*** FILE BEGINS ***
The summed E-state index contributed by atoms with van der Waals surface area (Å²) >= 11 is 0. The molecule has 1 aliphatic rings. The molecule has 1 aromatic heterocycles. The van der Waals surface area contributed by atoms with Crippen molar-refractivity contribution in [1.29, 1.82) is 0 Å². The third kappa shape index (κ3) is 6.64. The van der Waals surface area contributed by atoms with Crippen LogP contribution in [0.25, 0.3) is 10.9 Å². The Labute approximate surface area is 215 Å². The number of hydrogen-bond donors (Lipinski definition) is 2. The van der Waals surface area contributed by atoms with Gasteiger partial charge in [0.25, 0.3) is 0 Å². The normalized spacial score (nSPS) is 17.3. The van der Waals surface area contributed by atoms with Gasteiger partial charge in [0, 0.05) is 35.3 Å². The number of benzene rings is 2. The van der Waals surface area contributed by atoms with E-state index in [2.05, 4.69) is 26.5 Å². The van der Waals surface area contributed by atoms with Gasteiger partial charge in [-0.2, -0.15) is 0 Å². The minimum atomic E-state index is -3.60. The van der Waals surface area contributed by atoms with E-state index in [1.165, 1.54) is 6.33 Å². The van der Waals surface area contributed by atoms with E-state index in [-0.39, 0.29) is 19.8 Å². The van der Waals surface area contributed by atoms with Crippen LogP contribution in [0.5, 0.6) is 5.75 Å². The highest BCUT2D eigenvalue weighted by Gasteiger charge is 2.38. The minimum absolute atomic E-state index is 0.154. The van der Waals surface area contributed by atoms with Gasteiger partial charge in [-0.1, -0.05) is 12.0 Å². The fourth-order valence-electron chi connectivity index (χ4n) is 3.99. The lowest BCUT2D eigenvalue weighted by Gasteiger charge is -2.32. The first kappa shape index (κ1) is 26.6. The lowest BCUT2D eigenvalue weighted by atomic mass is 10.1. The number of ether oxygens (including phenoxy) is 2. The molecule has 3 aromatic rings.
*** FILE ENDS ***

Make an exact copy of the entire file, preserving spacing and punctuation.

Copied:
The summed E-state index contributed by atoms with van der Waals surface area (Å²) >= 11 is 0. The molecule has 1 aliphatic rings. The molecule has 1 aromatic heterocycles. The van der Waals surface area contributed by atoms with Crippen molar-refractivity contribution in [1.29, 1.82) is 0 Å². The third kappa shape index (κ3) is 6.64. The van der Waals surface area contributed by atoms with Crippen LogP contribution in [0.25, 0.3) is 10.9 Å². The Labute approximate surface area is 215 Å². The number of hydrogen-bond donors (Lipinski definition) is 2. The van der Waals surface area contributed by atoms with Gasteiger partial charge in [0.25, 0.3) is 0 Å². The normalized spacial score (nSPS) is 17.3. The van der Waals surface area contributed by atoms with Gasteiger partial charge in [0, 0.05) is 35.3 Å². The number of benzene rings is 2. The van der Waals surface area contributed by atoms with E-state index in [2.05, 4.69) is 26.5 Å². The van der Waals surface area contributed by atoms with Gasteiger partial charge in [-0.2, -0.15) is 0 Å². The minimum atomic E-state index is -3.60. The van der Waals surface area contributed by atoms with E-state index in [1.165, 1.54) is 6.33 Å². The van der Waals surface area contributed by atoms with E-state index in [-0.39, 0.29) is 19.8 Å². The van der Waals surface area contributed by atoms with Crippen LogP contribution in [0.5, 0.6) is 5.75 Å². The highest BCUT2D eigenvalue weighted by Gasteiger charge is 2.38. The minimum absolute atomic E-state index is 0.154. The van der Waals surface area contributed by atoms with Gasteiger partial charge in [-0.1, -0.05) is 12.0 Å². The fourth-order valence-electron chi connectivity index (χ4n) is 3.99. The lowest BCUT2D eigenvalue weighted by Gasteiger charge is -2.32. The first kappa shape index (κ1) is 26.6. The lowest BCUT2D eigenvalue weighted by atomic mass is 10.1. The number of ether oxygens (including phenoxy) is 2. The molecule has 3 aromatic rings.